Commentary

Yahoo Shutters Maps Site, Integrates Back-End Tech Into Search Engine

Local, mobile search remains a strong focus for Yahoo CEO Marissa Mayer, but the company said this week it will shutter the Maps site at the end of June. It will continue to integrate the back-end infrastructure into search and other properties like Flickr, although it made no mention of the reason other than to better align resources to Yahoo's priorities as its business continues to evolve since launching Yahoo Maps eight years ago. Here's what I think.

The integration into the back end likely will support local and hyper ad-serving, although Yahoo makes no mention of the reason in its announcement. Reading between the lines, Yahoo will need some sort of mapping technology that ties into location signals to serve content from nearby companies.

When I presented the question to Mike Blumenthal, founder of the site Understanding Google Places & Local Search, he said: "I assume that you are right. I also assume that their licensing costs might be less using Maps" on the back end, rather than a feature page through its portal.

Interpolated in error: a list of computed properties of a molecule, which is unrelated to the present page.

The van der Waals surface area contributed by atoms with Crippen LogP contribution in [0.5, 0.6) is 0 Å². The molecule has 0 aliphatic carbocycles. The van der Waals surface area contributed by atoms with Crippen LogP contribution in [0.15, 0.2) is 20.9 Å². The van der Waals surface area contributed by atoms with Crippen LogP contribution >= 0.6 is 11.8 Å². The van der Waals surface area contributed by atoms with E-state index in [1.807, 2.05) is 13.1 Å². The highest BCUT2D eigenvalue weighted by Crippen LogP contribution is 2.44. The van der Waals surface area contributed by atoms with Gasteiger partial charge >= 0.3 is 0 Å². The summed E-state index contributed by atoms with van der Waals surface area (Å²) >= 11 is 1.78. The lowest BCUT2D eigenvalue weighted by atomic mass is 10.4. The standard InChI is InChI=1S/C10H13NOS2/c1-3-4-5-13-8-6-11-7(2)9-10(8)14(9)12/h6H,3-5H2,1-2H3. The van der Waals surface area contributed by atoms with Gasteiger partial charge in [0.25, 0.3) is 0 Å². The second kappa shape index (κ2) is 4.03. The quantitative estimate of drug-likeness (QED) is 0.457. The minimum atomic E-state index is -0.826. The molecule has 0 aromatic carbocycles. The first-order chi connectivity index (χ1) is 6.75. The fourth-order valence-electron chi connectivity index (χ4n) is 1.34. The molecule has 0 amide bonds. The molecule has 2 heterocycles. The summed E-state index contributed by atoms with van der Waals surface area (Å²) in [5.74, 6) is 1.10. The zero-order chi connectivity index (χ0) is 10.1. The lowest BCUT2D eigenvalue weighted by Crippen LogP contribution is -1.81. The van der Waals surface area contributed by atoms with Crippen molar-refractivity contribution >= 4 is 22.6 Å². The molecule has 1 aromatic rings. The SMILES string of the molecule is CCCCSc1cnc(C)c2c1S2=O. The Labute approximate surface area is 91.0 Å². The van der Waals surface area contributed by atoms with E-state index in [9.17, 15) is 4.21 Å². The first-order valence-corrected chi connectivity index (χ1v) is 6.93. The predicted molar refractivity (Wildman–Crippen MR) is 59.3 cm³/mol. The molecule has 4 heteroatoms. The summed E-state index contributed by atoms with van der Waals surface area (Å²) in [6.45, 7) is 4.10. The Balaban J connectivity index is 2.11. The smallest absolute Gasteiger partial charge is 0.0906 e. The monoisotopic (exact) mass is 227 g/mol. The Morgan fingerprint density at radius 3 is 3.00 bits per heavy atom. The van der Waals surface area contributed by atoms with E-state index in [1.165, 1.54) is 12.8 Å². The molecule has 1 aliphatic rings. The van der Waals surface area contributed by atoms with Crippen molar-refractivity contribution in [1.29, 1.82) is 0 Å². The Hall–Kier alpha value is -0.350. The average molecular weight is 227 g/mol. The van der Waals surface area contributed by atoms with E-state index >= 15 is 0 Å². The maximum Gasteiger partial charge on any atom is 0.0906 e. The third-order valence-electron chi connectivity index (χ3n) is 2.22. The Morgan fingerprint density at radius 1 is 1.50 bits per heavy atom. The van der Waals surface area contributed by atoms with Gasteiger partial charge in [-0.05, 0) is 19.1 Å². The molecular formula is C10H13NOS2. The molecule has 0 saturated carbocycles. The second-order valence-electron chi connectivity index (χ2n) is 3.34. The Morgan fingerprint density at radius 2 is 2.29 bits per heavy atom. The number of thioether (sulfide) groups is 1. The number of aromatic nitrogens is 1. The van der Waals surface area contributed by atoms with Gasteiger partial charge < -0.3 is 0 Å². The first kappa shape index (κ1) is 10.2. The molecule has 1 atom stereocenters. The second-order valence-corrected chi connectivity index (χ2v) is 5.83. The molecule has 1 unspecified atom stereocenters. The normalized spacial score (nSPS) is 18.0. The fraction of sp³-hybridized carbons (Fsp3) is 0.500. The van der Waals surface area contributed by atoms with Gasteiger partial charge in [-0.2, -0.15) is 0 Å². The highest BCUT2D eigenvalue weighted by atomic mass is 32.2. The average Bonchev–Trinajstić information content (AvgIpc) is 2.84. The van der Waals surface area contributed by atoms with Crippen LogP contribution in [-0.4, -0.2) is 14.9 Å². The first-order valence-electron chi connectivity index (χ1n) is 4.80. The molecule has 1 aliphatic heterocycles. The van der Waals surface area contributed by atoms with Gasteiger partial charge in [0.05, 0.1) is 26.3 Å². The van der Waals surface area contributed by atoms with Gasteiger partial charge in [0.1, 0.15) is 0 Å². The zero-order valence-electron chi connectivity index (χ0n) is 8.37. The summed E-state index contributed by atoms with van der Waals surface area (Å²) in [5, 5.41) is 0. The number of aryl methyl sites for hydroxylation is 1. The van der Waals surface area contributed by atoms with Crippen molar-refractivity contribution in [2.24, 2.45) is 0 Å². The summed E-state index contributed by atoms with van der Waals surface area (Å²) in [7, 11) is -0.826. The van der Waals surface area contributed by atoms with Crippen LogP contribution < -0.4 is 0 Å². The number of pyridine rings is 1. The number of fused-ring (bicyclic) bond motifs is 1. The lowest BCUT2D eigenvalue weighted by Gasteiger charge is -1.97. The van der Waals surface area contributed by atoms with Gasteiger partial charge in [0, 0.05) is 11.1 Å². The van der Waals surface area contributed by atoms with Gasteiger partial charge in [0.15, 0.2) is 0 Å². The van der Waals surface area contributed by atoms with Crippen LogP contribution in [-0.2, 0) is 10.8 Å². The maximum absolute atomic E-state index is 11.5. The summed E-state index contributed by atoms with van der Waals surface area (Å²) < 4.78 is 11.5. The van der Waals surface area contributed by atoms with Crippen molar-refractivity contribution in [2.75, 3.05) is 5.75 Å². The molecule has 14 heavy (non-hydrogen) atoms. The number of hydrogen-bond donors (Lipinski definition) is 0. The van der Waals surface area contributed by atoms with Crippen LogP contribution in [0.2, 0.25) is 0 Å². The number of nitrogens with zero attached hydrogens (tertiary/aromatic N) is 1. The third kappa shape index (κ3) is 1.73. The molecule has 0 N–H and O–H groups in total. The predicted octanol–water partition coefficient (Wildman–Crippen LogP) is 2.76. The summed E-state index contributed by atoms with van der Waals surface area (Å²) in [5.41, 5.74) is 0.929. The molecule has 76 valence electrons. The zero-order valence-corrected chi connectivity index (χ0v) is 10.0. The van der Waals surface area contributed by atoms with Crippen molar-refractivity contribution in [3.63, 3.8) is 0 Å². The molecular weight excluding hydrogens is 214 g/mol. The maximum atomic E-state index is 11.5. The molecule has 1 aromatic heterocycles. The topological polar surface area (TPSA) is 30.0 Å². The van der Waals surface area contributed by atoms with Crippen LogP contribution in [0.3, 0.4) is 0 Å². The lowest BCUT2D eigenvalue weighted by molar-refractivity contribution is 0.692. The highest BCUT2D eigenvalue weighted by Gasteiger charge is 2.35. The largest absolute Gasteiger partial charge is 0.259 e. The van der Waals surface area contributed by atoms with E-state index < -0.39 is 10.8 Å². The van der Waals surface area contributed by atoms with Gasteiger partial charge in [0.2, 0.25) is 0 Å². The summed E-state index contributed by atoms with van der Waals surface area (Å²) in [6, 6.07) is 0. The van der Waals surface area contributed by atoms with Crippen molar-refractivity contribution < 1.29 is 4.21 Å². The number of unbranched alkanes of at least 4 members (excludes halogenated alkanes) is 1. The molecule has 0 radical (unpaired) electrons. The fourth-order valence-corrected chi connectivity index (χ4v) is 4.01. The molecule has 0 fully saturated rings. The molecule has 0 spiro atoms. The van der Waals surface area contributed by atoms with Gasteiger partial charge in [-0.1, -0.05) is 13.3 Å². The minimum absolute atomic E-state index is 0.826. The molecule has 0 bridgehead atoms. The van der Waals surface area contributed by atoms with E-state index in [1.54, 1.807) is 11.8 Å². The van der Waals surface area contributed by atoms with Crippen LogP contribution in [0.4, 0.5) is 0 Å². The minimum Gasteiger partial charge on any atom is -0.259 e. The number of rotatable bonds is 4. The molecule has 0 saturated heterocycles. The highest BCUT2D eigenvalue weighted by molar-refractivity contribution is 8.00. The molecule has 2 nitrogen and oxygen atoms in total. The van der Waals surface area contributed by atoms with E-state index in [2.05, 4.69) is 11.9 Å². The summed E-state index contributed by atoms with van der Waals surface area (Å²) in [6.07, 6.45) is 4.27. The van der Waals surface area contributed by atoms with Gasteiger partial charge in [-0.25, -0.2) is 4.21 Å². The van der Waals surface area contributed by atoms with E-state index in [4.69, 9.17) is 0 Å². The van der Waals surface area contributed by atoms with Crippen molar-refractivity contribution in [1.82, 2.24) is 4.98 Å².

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"The future of the Web is mobile, and the future of mobile is local," Blumenthal said. "To be profitable they need to deliver ads into that context, all of which needs mapping technology to work."

Blumenthal reminded me that Yahoo's announcement did not mention anything about local (I'm assuming because of Yahoo CEO Melissa Mayer's focus on local, mobile search), and they also could be hedging their bets against Nokia's forthcoming sale of Here.

Nokia has put Here Maps on the auction block, hoping to fetch as much as $4 billion. Earlier reports suggest Uber and Baidu are teaming up to bid for the company. The joint bid is being backed by Apax Partners, according to Bloomberg.

Could Yahoo be making a play for Here, or is it expanding on building out its own mapping technology?

Yahoo said it also will shut down some of its regional, genre-specific media properties to streamline its editorial offering. Yahoo will redistribute the content from the sites across the Yahoo network. Amotz Maimon, chief architect, wrote in a post that at the end of June, the company will close Yahoo TV in the U.K., France, Germany, Spain, Italy and Canada, as well as Yahoo Autos in the U.K., France, Germany, Spain and Italy. In early July, Yahoo Entertainment in Singapore will close.

Yahoo will support the Pipes infrastructure until Sept. 30, 2015, in read-only mode to help developers migrate their data, but the company said it will not support the site after August. Yahoo describes Pipes as a "composition tool to aggregate, manipulate, and mash-up content from around the Web."

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